Teachers and Twitter: What’s the Point of Twitter Chats?

Twitter has been an invaluable resource for me since I began using it in April of last year. I have received support, shared resources, and learned a ton from peers and colleagues who I’ve had the chance to interact with. I’ve even had the chance to meet some educators here in Edmonton who I probably never would have known about if it wasn’t for twitter.

Twitter chatOne of the first things I learned about twitter was that many teachers participate in twitter chats about specific topics. I soon started to join education chats to interact and learn from others. However, what I’ve noticed, and why I haven’t participated in many lately, is that teacher twitter chats do not have much room for critical dialogue on issues that impact education.

Too many twitter chats seem to be an exchange of platitudes and buzzwords without much meaning or critical lens. To be fair, I have been just as guilty as anyone with this, but as professionals we need to do a better job of embracing a critical perspective of what we do. Issues of race, class, gender, (dis)ability, sexuality and colonialism impact education. I have yet to see a twitter chat solely embrace any of these topics (#HipHopEd excluded). I understand that teachers enjoy being in a positive space where they can get positive reinforcement of what they do (myself included), but if we don’t work together to understand how the issues outside of our classroom impact what happens in our classroom, then no amount of platitudes or buzzwords are going to help us.

If we just sit around and compliment each other, how are we pushing our profession? How are we learning anything meaningful about what we’re doing? Sharing resources and ideas are of course a very beneficial aspect of teachers participation on twitter. But if that dialogue is completely removed from the political issues that shape teaching and education then what is the point? We must have spaces where we can critically reflect and be challenged on our practices without feeling offended.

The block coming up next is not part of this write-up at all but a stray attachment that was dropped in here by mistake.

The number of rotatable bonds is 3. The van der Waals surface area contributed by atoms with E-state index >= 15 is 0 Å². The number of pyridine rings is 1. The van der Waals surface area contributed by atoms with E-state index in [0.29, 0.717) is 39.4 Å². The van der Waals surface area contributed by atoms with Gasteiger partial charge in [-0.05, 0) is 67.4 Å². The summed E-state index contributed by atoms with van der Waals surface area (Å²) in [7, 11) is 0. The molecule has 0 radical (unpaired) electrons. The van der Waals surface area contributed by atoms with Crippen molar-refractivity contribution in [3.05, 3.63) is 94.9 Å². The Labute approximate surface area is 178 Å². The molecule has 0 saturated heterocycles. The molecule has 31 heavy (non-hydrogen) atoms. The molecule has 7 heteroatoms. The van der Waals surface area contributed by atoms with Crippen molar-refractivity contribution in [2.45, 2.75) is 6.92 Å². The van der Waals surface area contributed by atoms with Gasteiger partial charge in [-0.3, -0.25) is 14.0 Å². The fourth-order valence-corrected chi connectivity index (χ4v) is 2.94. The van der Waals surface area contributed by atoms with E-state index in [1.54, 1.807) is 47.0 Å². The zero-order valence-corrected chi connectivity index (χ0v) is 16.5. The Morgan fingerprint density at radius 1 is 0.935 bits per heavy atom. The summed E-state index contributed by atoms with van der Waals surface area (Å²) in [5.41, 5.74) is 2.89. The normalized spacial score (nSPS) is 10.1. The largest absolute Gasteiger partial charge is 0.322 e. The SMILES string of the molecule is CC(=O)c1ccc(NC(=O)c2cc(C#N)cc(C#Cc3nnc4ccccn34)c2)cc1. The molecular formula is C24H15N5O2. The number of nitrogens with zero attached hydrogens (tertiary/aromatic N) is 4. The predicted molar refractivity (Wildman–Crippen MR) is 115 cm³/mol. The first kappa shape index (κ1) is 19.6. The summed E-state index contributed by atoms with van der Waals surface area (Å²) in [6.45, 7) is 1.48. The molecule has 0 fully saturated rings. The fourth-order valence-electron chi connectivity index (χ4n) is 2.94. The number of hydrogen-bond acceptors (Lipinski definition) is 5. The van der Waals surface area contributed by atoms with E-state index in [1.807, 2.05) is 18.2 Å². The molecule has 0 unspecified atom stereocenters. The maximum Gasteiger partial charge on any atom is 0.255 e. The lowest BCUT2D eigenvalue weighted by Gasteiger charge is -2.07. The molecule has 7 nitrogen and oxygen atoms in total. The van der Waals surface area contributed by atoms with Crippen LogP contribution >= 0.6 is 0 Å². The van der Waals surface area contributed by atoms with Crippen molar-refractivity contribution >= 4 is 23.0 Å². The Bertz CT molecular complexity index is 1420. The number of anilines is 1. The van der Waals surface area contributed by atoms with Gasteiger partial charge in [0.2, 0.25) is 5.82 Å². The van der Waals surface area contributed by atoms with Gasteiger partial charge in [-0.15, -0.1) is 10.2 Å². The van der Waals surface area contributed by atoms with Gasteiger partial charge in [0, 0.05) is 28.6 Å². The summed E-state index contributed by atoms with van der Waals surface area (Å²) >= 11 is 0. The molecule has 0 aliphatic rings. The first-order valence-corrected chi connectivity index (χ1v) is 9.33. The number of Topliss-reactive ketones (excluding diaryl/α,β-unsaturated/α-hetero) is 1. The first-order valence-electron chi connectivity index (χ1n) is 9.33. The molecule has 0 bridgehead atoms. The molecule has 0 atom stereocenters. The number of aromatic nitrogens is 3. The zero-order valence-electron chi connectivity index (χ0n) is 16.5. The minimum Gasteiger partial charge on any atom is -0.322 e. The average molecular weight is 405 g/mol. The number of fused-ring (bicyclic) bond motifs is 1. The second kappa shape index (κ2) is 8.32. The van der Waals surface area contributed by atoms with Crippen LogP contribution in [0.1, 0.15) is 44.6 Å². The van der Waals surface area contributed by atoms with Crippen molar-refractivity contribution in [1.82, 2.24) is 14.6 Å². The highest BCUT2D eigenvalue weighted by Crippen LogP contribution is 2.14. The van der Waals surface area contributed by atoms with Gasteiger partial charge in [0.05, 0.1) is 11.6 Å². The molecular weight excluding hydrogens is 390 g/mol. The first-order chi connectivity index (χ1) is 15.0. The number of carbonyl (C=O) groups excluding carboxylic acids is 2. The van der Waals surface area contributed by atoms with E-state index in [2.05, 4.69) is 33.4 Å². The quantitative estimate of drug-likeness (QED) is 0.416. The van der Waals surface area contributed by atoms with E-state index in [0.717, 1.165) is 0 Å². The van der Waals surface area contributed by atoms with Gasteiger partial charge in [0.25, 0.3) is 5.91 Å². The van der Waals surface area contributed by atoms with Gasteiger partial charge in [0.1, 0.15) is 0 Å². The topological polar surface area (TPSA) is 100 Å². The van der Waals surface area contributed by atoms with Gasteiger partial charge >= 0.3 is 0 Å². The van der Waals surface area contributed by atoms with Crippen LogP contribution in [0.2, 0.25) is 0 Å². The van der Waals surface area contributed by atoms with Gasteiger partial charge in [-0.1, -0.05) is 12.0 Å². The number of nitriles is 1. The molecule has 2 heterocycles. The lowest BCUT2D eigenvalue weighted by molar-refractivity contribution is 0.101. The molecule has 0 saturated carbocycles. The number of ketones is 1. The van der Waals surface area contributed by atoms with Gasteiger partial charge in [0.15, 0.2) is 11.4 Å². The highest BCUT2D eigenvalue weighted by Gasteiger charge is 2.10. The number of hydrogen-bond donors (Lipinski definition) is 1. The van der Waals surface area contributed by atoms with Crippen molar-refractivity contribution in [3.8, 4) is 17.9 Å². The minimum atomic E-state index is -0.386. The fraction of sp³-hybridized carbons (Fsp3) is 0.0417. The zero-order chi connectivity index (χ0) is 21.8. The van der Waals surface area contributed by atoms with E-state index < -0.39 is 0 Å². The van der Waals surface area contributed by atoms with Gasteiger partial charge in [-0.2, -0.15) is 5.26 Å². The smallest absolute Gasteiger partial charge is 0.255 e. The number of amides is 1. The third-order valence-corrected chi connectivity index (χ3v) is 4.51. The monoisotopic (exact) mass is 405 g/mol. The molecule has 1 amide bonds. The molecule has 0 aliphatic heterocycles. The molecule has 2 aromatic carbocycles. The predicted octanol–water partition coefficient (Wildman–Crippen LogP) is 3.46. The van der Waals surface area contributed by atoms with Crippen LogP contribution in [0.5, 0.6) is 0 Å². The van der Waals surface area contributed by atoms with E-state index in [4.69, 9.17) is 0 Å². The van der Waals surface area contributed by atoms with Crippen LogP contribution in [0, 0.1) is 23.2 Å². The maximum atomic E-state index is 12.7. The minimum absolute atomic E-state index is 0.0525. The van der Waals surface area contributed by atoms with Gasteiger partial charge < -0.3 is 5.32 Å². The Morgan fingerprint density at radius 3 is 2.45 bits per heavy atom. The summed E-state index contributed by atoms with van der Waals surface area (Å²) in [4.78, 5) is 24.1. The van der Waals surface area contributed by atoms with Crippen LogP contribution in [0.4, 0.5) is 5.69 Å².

Unfortunately, since most teacher twitter chats do not feel comfortable or provide a space for critical dialogue we just end up creating a conversation without any substance. If you think that the political issues that face education, or the socio-economic status of your students don’t impact your classroom or pedagogy, then you are unfortunately failing to recognize the purpose of education and the privilege that you benefit from.

Inequality and unrecognized privilege need to be challenged by teachers to create an education system that works towards creating a more equitable world. Let’s embrace critique and challenge when we interact on twitter. If we don’t, we’ll lose an opportunity to actually learn from one another and continue a trend of chatting without substance.

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Dan Scratch

Dan Scratch is a social studies teacher at Inner-City High School in Edmonton, Alberta. He is a social justice advocate and believes that education can be used as a tool to empower youth to become critically engaged citizens who use their power to transform their lives and participate in the world around them. View all posts by Dan Scratch

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